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Young Nigerian girl wins tough battle against terrorists, gets BSc and MSc scholarship to US university

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Young Nigerian girl wins tough battle against terrorists, gets BSc and MSc scholarship to US university

 

Two young Nigerian girls namely Joy Bishara and Lydia Pogu who both escaped from being kidnapped in Nigeria have been awarded scholarships to study in the United States and are now set to earn their Master’s degrees.

Joy and Lydia were among the 276 teenage girls kidnapped by the Boko Haram terrorist group operating in Nigeria. They both managed to escape from the grasp of their kidnappers after jumping off a moving truck.

Narrating their ordeal, Joy explained that she heard a voice telling her to jump off the truck, citing the guidance of God to have saved her. “I heard a voice say to jump. At first I thought that voice was crazy,” Joy narrated.

In 2014, they were enrolled for two years in high school in Virginia, USA and was later transferred to the Canyonville Academy in Oregon for their senior year. After 6 years of studying in the United States, Joy and Lydia both earned their Bachelor’s degrees from Southeastern University in Lakeland, Florida, United States.

Lydia earned her Bachelor’s degree in Legal Studies while Joy earned hers in Social work, an achievement they described as “living my dreams.”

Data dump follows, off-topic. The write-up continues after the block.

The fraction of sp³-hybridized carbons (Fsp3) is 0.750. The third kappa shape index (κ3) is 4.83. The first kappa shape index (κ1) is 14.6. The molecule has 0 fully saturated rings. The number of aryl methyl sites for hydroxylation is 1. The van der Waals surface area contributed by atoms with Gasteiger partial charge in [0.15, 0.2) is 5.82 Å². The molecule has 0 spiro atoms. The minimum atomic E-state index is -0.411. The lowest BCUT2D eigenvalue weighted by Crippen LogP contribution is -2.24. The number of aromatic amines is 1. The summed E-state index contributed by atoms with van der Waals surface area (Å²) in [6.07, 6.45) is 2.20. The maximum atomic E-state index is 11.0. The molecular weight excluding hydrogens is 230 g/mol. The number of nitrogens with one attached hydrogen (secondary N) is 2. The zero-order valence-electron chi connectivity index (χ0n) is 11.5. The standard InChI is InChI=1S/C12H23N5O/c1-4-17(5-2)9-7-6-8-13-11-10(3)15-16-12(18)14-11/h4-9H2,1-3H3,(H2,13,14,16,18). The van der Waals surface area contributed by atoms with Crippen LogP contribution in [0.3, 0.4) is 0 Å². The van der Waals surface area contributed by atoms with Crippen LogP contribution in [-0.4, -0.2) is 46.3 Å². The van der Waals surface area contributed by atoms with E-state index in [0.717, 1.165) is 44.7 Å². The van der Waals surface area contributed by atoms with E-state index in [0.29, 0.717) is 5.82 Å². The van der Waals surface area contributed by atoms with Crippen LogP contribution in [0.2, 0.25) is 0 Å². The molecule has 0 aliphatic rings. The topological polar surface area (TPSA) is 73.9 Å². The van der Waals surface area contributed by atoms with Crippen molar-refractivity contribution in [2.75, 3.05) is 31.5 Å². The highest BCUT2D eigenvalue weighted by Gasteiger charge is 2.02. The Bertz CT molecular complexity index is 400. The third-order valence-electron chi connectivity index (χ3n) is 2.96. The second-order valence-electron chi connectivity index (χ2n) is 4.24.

The United States awards scholarships to a lot of international students from around the world. At Scholarship Region, we keep track of these Scholarship opportunities so as to inform and remind you whenever they are available.

We share a lot of opportunities in our WhatsApp group, join the group using THIS LINK to explore these opportunities. Several scholarship opportunities are ongoing in Europe, USA, UK and Canada to explore. Here are some ongoing scholarships you should check out;

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She escaped alongside Lydia and they have been boldly moving forward in their studies after being awarded scholarships to study in the United States. Their move to the United States was facilitated by a humanitarian group called the Jubilee Campaign which sought to support victims of the Boko Haram attack in Nigeria.

Lydia who is 23 years as at the time of graduation revealed that she aspires to become a human rights lawyer to bring justice for people. “because after what happened to me, I felt there was nobody that brought justice for the Chibok girls,” she said.

Joy, 24, on the other hand, says she wants to start a community support agency in Chibok to “take in those who have been injured in a violent relationship, have been attacked by the Boko Haram, lost their property, lost their food,” she said.

To foster their dreams of helping their friends and families who are also victims of terror attacks in Nigeria, they both plan to pursue a master’s degree at Southeastern University in Lakeland, Florida.

 

 

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